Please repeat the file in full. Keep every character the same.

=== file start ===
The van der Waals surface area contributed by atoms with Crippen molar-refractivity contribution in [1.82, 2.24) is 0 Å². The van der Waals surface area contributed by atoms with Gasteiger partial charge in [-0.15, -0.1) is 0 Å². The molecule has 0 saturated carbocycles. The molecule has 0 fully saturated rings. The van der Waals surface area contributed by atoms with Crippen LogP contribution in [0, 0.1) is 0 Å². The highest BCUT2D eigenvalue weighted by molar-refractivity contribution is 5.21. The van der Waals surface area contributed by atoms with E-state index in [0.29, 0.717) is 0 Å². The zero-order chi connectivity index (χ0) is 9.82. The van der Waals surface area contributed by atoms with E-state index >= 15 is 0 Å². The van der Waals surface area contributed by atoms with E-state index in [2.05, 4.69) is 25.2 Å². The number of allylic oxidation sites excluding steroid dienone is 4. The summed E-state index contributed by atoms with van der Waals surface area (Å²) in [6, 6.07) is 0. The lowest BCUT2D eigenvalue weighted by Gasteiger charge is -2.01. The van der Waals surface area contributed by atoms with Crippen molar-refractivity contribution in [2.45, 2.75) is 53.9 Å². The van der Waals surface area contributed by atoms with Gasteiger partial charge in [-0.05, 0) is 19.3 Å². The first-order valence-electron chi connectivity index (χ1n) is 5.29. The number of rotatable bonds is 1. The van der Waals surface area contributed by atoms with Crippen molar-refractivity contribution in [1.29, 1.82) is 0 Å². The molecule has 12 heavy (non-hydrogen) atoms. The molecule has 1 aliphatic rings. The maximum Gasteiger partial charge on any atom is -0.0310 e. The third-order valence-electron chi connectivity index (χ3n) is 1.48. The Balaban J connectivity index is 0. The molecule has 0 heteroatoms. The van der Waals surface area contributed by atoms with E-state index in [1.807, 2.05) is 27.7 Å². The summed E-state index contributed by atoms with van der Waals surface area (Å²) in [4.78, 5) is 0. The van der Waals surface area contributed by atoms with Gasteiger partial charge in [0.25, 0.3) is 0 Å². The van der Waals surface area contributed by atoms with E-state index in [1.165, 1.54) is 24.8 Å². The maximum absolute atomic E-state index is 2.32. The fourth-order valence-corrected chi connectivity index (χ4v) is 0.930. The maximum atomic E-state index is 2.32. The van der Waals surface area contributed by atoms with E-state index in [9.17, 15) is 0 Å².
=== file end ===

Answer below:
The van der Waals surface area contributed by atoms with Crippen molar-refractivity contribution in [1.82, 2.24) is 0 Å². The van der Waals surface area contributed by atoms with Gasteiger partial charge in [-0.15, -0.1) is 0 Å². The molecule has 0 saturated carbocycles. The molecule has 0 fully saturated rings. The van der Waals surface area contributed by atoms with Crippen LogP contribution in [0, 0.1) is 0 Å². The highest BCUT2D eigenvalue weighted by molar-refractivity contribution is 5.21. The van der Waals surface area contributed by atoms with E-state index in [0.29, 0.717) is 0 Å². The zero-order chi connectivity index (χ0) is 9.82. The van der Waals surface area contributed by atoms with E-state index >= 15 is 0 Å². The van der Waals surface area contributed by atoms with E-state index in [2.05, 4.69) is 25.2 Å². The number of allylic oxidation sites excluding steroid dienone is 4. The summed E-state index contributed by atoms with van der Waals surface area (Å²) in [6, 6.07) is 0. The lowest BCUT2D eigenvalue weighted by Gasteiger charge is -2.01. The van der Waals surface area contributed by atoms with Crippen molar-refractivity contribution in [2.45, 2.75) is 53.9 Å². The van der Waals surface area contributed by atoms with Gasteiger partial charge in [-0.05, 0) is 19.3 Å². The first-order valence-electron chi connectivity index (χ1n) is 5.29. The number of rotatable bonds is 1. The van der Waals surface area contributed by atoms with Crippen molar-refractivity contribution in [1.29, 1.82) is 0 Å². The molecule has 12 heavy (non-hydrogen) atoms. The molecule has 1 aliphatic rings. The maximum Gasteiger partial charge on any atom is -0.0310 e. The third-order valence-electron chi connectivity index (χ3n) is 1.48. The Balaban J connectivity index is 0. The molecule has 0 heteroatoms. The van der Waals surface area contributed by atoms with E-state index in [1.807, 2.05) is 27.7 Å². The summed E-state index contributed by atoms with van der Waals surface area (Å²) in [4.78, 5) is 0. The van der Waals surface area contributed by atoms with Gasteiger partial charge in [0.25, 0.3) is 0 Å². The van der Waals surface area contributed by atoms with E-state index in [1.165, 1.54) is 24.8 Å². The maximum absolute atomic E-state index is 2.32. The fourth-order valence-corrected chi connectivity index (χ4v) is 0.930. The maximum atomic E-state index is 2.32. The van der Waals surface area contributed by atoms with E-state index in [9.17, 15) is 0 Å².